Shooting to mass popularity after the 1961 Disney animated movie, 101 Dalmatians, and making a roaring resurgence in 1996 following the live action remake, October’s breed of the month is the Dalmatian.
To honour these iconic dogs, the team at Felcana have put together our favourite facts about one of our favourite dog breeds.
A rather recognisable coat
It’s not hard to recognise these gorgeous animals. When most people think spots, they think Dalmatians.
But did you know this spotty dog’s fur isn’t always black and white?
You may have seen brown or liver spotted Dalmatians running around in the park, but even rarer is the lemon spotted Dalmatian, sporting a white coat with very light brown spots.
Some of you may remember Cruella de Vil, every Dalmatians worst nightmare, exclaiming :
“Oh, the devil take it, they’re mongrels. No spots! No spots at all! What a horrid little white rat!”.
What many people don’t realise though is that Dalmatians are actually born pure white. Their spots usually come through when they’re around 3 to 4 weeks old. Until then, there’s no knowing if a pup will be black, liver, lemon or even a combination of different coloured spots!
No Odd Job Dog
Dalmatians are commonly associated with a few jobs. From the 17th century onward dalmatians were commonly used as carriage dogs. Their large size and muscular build meant they were well suited to keeping pace with the horses pulling their masters along. And in the evenings the dalmatians territorial instinct could be trusted to guard the horses at coach houses along the route.
Obviously, the breeds distinctive appearance and exotic origins helped cement their role as carriage dogs. Often brought back by wealthy owners from trips abroad, having a dalmatian accompanying your carriage instantly gave the owner a status boost.
The dalmatians affinity with horses also led them to become firehouse dogs. In the days of horse-drawn fire engines the dalmatian would help clear the way, as well as guard the valuable fire-horses at night.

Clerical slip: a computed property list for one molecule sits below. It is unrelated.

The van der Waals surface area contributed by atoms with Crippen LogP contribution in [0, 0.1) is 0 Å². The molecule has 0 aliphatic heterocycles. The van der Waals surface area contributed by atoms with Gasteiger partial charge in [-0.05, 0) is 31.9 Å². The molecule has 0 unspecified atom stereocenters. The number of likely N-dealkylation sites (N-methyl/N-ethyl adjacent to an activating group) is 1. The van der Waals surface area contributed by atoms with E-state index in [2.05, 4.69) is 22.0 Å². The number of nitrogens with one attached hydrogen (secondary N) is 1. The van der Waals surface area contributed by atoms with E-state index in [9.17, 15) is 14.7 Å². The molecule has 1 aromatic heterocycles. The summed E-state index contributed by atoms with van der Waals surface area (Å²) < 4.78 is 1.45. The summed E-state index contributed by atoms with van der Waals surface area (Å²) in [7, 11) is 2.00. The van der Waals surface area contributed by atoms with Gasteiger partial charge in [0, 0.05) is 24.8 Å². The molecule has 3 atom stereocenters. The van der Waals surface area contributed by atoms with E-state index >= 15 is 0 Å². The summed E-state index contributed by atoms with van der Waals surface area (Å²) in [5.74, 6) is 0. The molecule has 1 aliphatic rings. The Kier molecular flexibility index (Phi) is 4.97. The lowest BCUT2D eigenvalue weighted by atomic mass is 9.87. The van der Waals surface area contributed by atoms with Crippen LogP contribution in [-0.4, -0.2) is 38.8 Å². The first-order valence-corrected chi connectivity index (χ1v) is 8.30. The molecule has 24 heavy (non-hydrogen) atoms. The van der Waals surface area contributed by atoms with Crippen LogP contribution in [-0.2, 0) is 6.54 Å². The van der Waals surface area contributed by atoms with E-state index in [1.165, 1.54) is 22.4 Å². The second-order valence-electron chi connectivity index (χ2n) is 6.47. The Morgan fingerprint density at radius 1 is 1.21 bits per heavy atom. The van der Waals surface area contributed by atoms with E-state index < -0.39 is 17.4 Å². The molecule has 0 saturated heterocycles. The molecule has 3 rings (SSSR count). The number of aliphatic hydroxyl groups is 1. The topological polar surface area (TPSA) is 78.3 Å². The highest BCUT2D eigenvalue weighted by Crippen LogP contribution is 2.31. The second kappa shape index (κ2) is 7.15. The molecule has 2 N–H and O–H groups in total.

This important job is still honoured today, particularly in the US, where many fire stations still keep dalmatians as mascots.
And it’s not just firehouses that still keep dalmatians as carriage dog mascots — Budweiser keep three dalmatians, Chip, Clyde and Brewer,to watch over their Clydesdale horses.
The name ‘Dalmatian’ comes from the commonly believed fact that these dotty dogs originate from the Dalmatia region of Croatia.
However, some argue that the breed may even have come from as far afield as Egypt. Ancient engravings in Egyptian tombs show a spotted dog that looks remarkably similar to our modern day dalmatian.
Whichever is true, it’s clear that the breed has kept it’s distinctive appearance for centuries!
Dalmatians as pets
Dalmatians make great family pets — so long as you’ve got the time and the energy to keep up with them! Dalmatians can run at a steady pace for hours at a time, and are extremely playful. They also tend to love the water and having a good swim.
But it isn’t always all fun and games for this popular breed. Their unique coat also causes around 30% of all dalmatian pups to be born deaf. Most reputable breeders will get dalmatian puppies hearing and sight checked before they put them up for adoption.
If you are thinking of welcoming one of these spotty dogs into the family, it’s a good idea to check for this first. Deaf dogs can be just as great family pets as any other dog, but training your puppy will be more of a challenge.
Breed of the Month
Dalmatians are an amazing breed with an exceptional history. From Egyptian hunting dogs, to carriage dogs. Mascots of firehouses and breweries. Film stars and family pets.
Dalmatians have been man’s best friend for centuries, and this October, the dalmatian is Felcana’s too.